Before I go on, it’s important to note that the thirty-two different stories are all based on real people – friends and associates of Keene whom he would include in his fictional Armageddon. That’s a pretty awesome thing to do, and it shows that Keene has an incredible amount of love and esteem for these people, even though he’s sending them all to their fictional deaths. Most deaths are pretty ghastly as well; but when you’re friends with a horror writer, being put through a horrible death is pretty much the ultimate sign of respect.
Keene did a wonderful thing. That being said, there is one big limitation in basing an entire collection of short stories on your close friends and acquaintances. For the most part, people befriend people who are like them, and as such most of the “characters” in these short stories are much like Keene: middle-aged, married, sometimes with kids and, very often, lovers of books –horror books in particular. I couldn’t tell you how many of the characters were trying to save their book collection above their possessions. As the reader speeds through one short story after another, these patterns become obvious, which makes most characters and their plight harder to get into. I feel like in a story as big and powerful as the world flooding, there’s incredible scope for creativity with characters and situations that are kind of limited by what Keene has done here. In a traditionally “fictional” short story collection, it would have been great to read more stories taken from the perspective of children as the world floods around them – how they react, how they see it; whether they can really grasp the finality of it all. By the end, most of the thirty-two stories and its characters are a blur in the reader’s memory.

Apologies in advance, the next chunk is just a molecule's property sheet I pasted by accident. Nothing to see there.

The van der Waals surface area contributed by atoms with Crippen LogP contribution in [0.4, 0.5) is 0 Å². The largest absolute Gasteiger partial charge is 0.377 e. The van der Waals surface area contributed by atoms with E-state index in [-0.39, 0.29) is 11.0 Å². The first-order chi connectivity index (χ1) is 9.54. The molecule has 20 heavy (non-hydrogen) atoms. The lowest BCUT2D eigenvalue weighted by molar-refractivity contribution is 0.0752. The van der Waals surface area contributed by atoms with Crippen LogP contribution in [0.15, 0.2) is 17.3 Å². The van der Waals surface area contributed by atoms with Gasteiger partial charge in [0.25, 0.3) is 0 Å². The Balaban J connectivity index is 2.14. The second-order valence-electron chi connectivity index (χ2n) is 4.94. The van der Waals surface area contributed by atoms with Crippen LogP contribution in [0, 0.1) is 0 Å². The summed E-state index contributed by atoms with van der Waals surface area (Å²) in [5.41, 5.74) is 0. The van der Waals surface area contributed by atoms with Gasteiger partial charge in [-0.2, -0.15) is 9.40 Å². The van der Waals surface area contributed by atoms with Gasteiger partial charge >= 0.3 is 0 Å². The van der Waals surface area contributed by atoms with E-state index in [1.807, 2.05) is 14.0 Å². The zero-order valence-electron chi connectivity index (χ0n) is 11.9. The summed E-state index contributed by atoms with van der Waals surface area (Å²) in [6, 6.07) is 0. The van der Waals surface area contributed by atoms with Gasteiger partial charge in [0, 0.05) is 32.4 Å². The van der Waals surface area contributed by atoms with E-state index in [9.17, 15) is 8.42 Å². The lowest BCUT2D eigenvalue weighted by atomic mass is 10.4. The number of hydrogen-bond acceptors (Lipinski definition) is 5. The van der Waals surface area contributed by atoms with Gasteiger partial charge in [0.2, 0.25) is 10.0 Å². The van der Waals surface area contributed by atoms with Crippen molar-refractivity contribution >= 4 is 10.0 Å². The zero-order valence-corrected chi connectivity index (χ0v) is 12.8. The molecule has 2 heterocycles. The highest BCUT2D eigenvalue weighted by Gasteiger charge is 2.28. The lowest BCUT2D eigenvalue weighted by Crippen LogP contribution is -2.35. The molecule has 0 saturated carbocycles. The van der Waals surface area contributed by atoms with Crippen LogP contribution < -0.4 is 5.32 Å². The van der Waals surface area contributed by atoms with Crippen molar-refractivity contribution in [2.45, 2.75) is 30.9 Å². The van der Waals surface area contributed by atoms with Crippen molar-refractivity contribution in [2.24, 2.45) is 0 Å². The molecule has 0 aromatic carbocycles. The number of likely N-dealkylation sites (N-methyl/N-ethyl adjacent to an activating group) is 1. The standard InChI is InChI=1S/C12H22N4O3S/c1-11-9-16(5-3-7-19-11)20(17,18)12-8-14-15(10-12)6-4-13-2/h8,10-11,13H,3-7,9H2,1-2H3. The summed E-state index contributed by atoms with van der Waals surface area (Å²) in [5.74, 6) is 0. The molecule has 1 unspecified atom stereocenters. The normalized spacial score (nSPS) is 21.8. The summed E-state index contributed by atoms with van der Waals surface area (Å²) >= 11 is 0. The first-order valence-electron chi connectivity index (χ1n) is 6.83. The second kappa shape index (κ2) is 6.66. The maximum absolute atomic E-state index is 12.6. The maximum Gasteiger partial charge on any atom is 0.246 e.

That being said, using real people does allow for love to translate well onto the page. When Keene writes about a friend holding his son above the rising water in ‘One Last Breath’, the reader knows it comes from a place of sincerity, and makes their inevitable end all the more hard-hitting. In fact, the stories involving parents and their kids are probably the most memorable for that reason alone: these aren’t fictional families; they’re families that exist in the real world who would probably behave just as they do in the book if the world really was flooding. The story that particularly stuck with me – apart from the one just mentioned – was the James family’s outing in ‘On the Beach’, and how they silently accept their fate together when they see the tide rushing in from the ocean.
I’m not sure if this benefit outweighs the negative. The premise set up by Keene in this universe is filled to the brim with possibilities (especially with the worms, fungus, and the new creatures introduced here), that I can’t help but feel like this collection doesn’t take full advantage of it. That doesn’t negate the fact that what Keene did for his friends was wonderful, but from a writing standpoint...